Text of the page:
FIG. 21 illustrates a tree structure provided based on the HTML description of the URL 1 page. The display controller 29 extracts a “text” element depicted in FIG. 21 and including a notable portion. Further, the display controller 29 identifies a parent element for the notable portion, and extracts “H1” as a tag. Next, the display controller 29 identifies sibling elements whose appearance positions are posterior to that of the parent element, and extracts, as the elements, “comment”, “P”, “DIV”, . . . “IFRAME”, “NOSCRIPT”, and “comment” which are subsequent to “H1”. Finally, the display controller 29 extracts, as the notable part, a part ranging from <H1>, which is the start-tag of the parent element, to the end of the final sibling element.

Thus, the part, ranging from the parent element of the notable portion to the sibling element whose appearance position is the last among the sibling elements of the parent element, can be preferentially displayed as a chunk of the notable part. Hence, it is possible to prevent the display of the notable part from being interrupted in the midst of a text. Further, the display controller 29 sequentially extracts, starting from the element including the notable portion, parent elements whose appearance positions are anterior to that of the element of the notable portion in the order of appearance in the HTML description. At this time, the parent elements surrounded by frames in FIG. 21 are extracted. Next, the notable part is supplemented by start-tags of the respective parent elements in sequence.

FIG. 22 illustrates a HTML description example in which the notable part is supplemented by the tags of the parent elements. Thus, even if a divided Web page is transmitted to the user terminal, it is possible to display the Web page without breaking its layout.

(5-2) Variation 2

In Embodiment 1 described above, the GW server 20 mediates the communication between the user terminal 10 and the Web server 1; however, the user terminal 10 and the Web server 1 may directly communicate with each other.

FIG. 23 illustrates a network configuration diagram according to Variation 2 of the present invention. The Web server 1 (1a, 1b . . . ) and the user terminal 10 are connected via a network 4.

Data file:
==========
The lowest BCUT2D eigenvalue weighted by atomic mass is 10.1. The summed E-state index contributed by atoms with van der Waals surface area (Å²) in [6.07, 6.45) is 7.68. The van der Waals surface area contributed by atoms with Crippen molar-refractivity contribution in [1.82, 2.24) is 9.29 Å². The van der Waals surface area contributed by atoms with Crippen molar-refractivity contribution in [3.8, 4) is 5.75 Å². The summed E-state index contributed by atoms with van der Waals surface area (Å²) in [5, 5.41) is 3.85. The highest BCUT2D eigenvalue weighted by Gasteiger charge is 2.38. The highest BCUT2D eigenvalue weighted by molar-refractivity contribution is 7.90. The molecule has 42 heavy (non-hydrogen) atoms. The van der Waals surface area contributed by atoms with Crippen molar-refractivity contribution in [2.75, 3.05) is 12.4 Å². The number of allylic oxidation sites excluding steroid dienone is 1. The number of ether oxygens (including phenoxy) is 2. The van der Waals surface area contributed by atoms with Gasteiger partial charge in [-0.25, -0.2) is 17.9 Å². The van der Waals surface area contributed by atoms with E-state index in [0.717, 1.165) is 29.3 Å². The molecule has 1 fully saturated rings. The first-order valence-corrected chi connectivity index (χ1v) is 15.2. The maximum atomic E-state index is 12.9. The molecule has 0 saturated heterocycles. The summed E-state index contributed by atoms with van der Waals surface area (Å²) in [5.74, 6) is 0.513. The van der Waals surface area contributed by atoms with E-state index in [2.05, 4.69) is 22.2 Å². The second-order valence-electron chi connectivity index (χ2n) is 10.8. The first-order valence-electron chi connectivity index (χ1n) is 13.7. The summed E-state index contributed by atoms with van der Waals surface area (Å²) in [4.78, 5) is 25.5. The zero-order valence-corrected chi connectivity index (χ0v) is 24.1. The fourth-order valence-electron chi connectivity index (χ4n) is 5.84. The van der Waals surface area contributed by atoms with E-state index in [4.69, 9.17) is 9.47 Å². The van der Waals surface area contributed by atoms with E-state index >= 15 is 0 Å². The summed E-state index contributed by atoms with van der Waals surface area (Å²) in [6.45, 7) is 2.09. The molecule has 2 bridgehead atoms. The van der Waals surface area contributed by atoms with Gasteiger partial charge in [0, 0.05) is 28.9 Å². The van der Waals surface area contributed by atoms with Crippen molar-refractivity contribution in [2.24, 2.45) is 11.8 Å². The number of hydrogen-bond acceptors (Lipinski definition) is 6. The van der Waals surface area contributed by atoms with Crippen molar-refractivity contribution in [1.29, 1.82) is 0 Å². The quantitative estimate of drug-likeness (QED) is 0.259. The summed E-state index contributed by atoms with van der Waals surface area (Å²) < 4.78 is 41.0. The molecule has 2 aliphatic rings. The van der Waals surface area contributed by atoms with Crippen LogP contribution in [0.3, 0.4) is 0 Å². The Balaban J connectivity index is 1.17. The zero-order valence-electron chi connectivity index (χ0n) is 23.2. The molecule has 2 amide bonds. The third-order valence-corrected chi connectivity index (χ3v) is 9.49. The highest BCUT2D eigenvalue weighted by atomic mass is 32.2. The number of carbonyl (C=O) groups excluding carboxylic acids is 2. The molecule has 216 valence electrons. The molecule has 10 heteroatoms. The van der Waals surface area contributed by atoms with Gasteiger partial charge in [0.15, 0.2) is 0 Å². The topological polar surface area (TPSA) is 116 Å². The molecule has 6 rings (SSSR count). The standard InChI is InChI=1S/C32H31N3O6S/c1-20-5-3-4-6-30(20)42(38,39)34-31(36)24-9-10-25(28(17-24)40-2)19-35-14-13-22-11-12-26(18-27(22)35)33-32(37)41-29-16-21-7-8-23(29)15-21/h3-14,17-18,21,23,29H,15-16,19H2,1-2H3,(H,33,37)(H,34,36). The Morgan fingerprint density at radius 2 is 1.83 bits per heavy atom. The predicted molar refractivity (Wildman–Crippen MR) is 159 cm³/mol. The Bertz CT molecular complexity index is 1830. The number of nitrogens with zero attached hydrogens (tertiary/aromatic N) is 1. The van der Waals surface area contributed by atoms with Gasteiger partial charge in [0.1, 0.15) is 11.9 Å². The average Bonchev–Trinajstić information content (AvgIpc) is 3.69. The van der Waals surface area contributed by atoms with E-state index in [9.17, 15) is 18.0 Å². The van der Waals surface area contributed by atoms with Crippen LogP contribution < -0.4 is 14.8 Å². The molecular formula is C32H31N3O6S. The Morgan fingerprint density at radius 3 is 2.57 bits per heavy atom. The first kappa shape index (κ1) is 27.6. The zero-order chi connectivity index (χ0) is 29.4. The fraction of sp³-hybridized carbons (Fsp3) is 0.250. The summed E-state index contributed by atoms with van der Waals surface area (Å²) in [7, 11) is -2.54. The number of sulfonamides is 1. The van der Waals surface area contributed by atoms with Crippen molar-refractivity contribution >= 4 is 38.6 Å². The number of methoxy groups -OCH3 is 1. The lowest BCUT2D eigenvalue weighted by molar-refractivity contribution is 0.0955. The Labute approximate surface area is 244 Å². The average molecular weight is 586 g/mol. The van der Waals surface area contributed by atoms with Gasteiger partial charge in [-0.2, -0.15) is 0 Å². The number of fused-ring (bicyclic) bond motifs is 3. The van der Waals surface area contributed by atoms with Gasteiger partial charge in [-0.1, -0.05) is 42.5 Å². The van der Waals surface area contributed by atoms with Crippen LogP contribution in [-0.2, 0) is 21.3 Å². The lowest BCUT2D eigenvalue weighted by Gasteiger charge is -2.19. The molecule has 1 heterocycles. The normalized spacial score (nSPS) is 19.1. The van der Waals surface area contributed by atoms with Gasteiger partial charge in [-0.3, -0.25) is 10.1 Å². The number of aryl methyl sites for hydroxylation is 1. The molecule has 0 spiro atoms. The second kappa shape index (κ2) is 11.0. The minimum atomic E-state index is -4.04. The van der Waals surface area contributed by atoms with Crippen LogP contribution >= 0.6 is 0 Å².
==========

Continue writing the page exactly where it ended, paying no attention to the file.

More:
FIG. 24 illustrates a block diagram illustrating a hardware configuration and a functional configuration of a user terminal according to Variation 2. The user terminal 10 according to Variation 2 includes a CPU 10a, a RAM 10b, an undepicted ROM, etc., and has the functional configuration of the GW server 20 of Embodiment 1 and the display 13 of the user terminal 10 of Embodiment 1.

A second access request receptor 22 receives a request for access to a Web page from a user, and transmits the access request to a Web page acquirer 23. The access request received by the Web page acquirer 23 includes, for example, the URL of the Web page, etc. A display controller 29 transmits a generated response to the display 13, and the display 13 displays the Web page in accordance with the response.

Other functional configurations are similar to those of Embodiment 1, which are identified with the same reference numerals, and therefore, the description thereof will be omitted.

(5-3) Variation 3

In Embodiment 1 described above, keyword candidates of the URL 1 page are extracted from link character strings within the URL 0 page; however, a search keyword and a link character string used for the selection of the URL 0 page may be determined as keyword candidates of the URL 1 page.

Hereinafter, other extraction example of keyword candidates and keyword extraction example will be described.

(i) Extraction of Keyword Candidates

FIG. 25 illustrates a schematic diagram illustrating transition examples of Web pages. In FIG. 25, there are depicted screen examples in which notable parts split from respective Web pages are displayed. First, the user terminal 10 receives “×◯ TIMES” as a search keyword from the user, and acquires a search result page from the Web server 1. At this time, a search result screen depicted in FIG. 25 is displayed on the user terminal 10. On the search result screen, links within the search result page are displayed together with the search keyword inputted by the user.